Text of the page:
The pros and cons of riding an e-bike
When I was younger, I had a small purple bike, styled on the popular Chopper model ridden by the bigger kids. It had a sticker on the frame that read ‘Pedal Power!’ Whenever I felt tired and my legs heavy, I would look down at the sticker and it seemed to have a magical power, spurring me on, giving an extra energy boost to furiously spin the pedals of my little bike.
Clicking the power button of an e-bike to increase the level of assistance and feeling the motor kick in like a push from a bobsleigh crew, I was reminded of the ‘Pedal Power!’ sticker and its seemingly miraculous effect.
We borrowed two e-bikes from Lang Toun Cycles Community Bike Shop at the end of October. The shop staff kindly fitted our child seat on mine, and my wife’s bike came with pannier bags containing locks, keys and chargers. On the day of collection, the staff made the required adjustments to ensure a good set-up and explained the functionality of the e-bikes. We were advised to charge them after each ride – and having experienced some ‘range anxiety’ on day two, we certainly stuck to that advice for the rest of the month.
Riding away from the shop with a tentative wobble, we headed for the esplanade to get to grips with the bikes away from traffic, adjusting to the upright riding position and experimenting with the gear shifter on one side and the power controls on the other to find that sweet spot that proved key to efficient e-biking.
- No need to wear special clothing (other than ensuring you are visible and safe)
- Motor assistance for hills, headwinds, carrying heavy loads/child, increased mileage and those with injuries/health conditions/disabilities
- Fun to ride and makes chores enjoyable
- Save on fuel costs and reduce impact on environment
- Comfortable and safe riding position
- ‘Range anxiety’ – making sure batteries have enough charge
- Heavy to manoeuvre/transport
- Expensive to buy (interest-free loans are available)
- May need more servicing than a regular bike
- Aesthetics may not please everyone (though there are a massive and increasing range of styles now)
The bikes had a ‘swan’s neck’ gentle curving frame without crossbar, for easy mount and dismount and a comfy ‘sit up and beg’ seated position (which, being in my forties, I can appreciate) that allows great visibility of what’s going in front and around you. You may not score any points for aesthetics, but any concerns about your image (or indeed the notion of an e-bike being ‘cheating’) soon melt away when you start deftly adjusting the controls to manage hills and headwinds with ease.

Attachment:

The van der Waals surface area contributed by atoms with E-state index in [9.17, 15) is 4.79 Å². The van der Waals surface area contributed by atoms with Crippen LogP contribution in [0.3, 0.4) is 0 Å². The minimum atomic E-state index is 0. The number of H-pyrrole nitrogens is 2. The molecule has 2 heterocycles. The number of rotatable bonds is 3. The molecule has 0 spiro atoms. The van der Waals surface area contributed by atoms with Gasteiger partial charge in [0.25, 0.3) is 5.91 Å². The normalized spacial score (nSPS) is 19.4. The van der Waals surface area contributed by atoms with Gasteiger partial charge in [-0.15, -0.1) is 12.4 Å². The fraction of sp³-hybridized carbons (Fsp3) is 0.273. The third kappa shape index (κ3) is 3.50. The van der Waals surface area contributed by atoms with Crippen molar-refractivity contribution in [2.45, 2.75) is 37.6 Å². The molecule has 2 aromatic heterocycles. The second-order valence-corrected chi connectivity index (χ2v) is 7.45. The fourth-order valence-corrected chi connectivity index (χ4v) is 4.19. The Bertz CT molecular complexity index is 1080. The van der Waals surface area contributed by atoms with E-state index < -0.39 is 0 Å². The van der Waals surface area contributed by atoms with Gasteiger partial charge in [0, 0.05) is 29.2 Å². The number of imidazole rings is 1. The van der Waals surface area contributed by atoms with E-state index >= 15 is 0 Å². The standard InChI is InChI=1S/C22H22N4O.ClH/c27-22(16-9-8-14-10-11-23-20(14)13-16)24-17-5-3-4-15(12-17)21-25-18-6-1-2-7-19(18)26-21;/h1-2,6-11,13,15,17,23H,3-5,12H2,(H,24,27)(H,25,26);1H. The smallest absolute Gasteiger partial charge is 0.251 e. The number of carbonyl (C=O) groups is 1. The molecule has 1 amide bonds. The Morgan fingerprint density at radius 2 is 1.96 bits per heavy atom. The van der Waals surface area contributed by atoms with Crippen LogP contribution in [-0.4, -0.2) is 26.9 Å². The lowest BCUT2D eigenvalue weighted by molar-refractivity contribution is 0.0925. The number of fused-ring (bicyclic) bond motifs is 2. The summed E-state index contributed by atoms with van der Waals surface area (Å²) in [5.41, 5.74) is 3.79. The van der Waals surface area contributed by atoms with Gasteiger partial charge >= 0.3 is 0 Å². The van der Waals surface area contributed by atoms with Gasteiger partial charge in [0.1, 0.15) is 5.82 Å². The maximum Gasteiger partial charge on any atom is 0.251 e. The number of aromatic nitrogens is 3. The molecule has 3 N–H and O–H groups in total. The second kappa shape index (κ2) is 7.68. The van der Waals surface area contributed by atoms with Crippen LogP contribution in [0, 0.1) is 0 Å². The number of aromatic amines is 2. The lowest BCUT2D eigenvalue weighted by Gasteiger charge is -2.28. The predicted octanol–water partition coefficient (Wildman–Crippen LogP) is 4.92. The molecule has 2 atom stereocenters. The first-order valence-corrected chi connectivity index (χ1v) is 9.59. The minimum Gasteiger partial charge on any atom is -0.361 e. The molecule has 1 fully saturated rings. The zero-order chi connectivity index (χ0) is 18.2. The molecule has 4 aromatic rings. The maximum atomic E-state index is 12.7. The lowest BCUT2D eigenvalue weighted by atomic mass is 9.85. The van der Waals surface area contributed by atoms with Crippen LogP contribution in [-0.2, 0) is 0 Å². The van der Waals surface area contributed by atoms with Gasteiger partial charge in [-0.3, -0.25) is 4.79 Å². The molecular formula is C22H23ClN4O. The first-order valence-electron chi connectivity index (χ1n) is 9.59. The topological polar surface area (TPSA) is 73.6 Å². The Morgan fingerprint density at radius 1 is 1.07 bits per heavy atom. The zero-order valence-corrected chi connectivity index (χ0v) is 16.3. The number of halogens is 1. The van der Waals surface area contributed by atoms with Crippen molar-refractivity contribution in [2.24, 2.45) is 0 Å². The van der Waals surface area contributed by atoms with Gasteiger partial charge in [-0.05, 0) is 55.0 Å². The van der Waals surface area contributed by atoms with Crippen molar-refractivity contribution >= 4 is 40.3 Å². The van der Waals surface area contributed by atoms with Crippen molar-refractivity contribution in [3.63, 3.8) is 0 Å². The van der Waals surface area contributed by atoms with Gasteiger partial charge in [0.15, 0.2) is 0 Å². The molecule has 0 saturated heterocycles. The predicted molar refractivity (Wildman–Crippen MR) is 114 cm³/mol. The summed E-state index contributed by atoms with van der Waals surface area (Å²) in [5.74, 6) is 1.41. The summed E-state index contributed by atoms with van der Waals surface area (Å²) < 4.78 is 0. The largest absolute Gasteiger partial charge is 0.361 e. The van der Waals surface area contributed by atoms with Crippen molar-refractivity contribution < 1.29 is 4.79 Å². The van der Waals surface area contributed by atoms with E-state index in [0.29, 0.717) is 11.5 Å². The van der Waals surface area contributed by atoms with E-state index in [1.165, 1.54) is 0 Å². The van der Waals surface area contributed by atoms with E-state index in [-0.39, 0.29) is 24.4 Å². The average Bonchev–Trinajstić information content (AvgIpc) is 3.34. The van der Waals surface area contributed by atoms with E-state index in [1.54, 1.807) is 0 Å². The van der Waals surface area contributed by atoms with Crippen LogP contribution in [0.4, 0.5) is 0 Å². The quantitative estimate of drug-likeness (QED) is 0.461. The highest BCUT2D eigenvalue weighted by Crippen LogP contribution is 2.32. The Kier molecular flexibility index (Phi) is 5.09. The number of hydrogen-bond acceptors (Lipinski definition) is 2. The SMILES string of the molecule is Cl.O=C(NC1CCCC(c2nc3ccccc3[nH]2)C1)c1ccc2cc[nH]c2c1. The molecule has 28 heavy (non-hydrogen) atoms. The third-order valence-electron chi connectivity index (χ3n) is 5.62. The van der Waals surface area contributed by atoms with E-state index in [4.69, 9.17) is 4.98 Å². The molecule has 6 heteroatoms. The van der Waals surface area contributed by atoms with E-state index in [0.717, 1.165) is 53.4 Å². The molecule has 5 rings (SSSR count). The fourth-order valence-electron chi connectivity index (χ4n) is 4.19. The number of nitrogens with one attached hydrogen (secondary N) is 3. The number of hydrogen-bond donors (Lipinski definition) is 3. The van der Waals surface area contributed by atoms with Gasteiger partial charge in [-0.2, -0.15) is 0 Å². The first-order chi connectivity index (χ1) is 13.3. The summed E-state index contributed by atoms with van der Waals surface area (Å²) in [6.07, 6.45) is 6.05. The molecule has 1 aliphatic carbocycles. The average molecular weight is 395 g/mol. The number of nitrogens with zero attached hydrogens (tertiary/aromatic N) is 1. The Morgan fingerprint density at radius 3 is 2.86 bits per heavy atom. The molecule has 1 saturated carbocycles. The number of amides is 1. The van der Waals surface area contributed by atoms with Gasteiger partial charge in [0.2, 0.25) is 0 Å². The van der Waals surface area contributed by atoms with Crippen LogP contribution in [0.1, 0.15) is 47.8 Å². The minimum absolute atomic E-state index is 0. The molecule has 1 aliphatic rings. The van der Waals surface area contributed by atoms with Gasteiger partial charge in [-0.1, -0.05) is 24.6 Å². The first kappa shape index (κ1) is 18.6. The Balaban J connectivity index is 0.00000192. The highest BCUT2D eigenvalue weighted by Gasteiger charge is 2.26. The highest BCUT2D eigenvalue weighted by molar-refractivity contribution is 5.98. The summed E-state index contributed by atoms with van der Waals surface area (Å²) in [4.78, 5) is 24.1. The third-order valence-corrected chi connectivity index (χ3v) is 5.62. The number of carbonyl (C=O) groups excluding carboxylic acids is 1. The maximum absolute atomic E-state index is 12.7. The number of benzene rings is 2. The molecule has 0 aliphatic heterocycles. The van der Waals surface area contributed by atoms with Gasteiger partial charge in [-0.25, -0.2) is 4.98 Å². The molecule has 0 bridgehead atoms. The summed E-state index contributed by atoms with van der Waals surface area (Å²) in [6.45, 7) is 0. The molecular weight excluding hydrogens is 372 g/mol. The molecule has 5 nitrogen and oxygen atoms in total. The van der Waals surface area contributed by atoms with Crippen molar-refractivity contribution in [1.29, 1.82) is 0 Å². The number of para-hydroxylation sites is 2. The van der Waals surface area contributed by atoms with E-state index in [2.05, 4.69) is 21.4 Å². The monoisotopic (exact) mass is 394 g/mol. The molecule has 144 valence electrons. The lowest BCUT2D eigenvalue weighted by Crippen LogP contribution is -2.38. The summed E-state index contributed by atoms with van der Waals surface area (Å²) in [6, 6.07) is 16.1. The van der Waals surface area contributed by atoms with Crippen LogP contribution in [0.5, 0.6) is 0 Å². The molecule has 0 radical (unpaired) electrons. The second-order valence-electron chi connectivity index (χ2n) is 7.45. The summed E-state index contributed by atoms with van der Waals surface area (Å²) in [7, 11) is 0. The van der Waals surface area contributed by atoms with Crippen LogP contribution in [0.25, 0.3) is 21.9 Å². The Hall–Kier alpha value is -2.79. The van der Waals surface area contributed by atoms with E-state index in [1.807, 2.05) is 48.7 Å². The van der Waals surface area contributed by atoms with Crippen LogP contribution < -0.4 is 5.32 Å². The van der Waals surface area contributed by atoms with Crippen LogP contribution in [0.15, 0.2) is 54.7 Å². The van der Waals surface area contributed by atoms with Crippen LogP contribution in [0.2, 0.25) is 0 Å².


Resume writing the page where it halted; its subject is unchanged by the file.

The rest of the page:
We were soon at the outskirts of town to run our errand, picking up some free food courtesy of OLIO, the food sharing app, and the generous people that use it to prevent food waste. With pannier bags bulging, we were on our way, soon to complete a successful maiden e-bike ride, grateful for the powered assist on the ascent towards home.
The next day we were back on the e-bikes, to the park, to the café, a leisurely circuit of the town, not a squeak of dissatisfaction from our toddler in the bike seat. When the ‘range anxiety’ kicked in, observing the red warning light of the battery meter, I found I could manage the bike with minimal or no assist on the flat or downhills, managing to conserve the battery for the steep climb homewards.
Over the rest of the month, we used the bikes for a shopping trip in town, a nursery drop off/pick up, and other trips for which we might ordinarily have used the car. As well as charging after each ride (don’t leave charging overnight) – we stored the bikes in a shed with a power source so did not need to remove the batteries – another piece of advice would be to make sure if using a child bike seat that it fits securely on the e-bike and don’t lean back when pedalling uphill with a child passenger as I felt the front wheel lift off the ground once or twice!
Overall we thought the e-bike experience was great and would consider buying one or two in the future – maybe a cargo e-bike – to reduce car use and enjoy cycling with that bit of added ‘Pedal Power!’
Simon Turner, Media Volunteer
Our e-bike library at Lang Toun Cycles offers a free month-long trial of an e-bike, with just a small deposit required.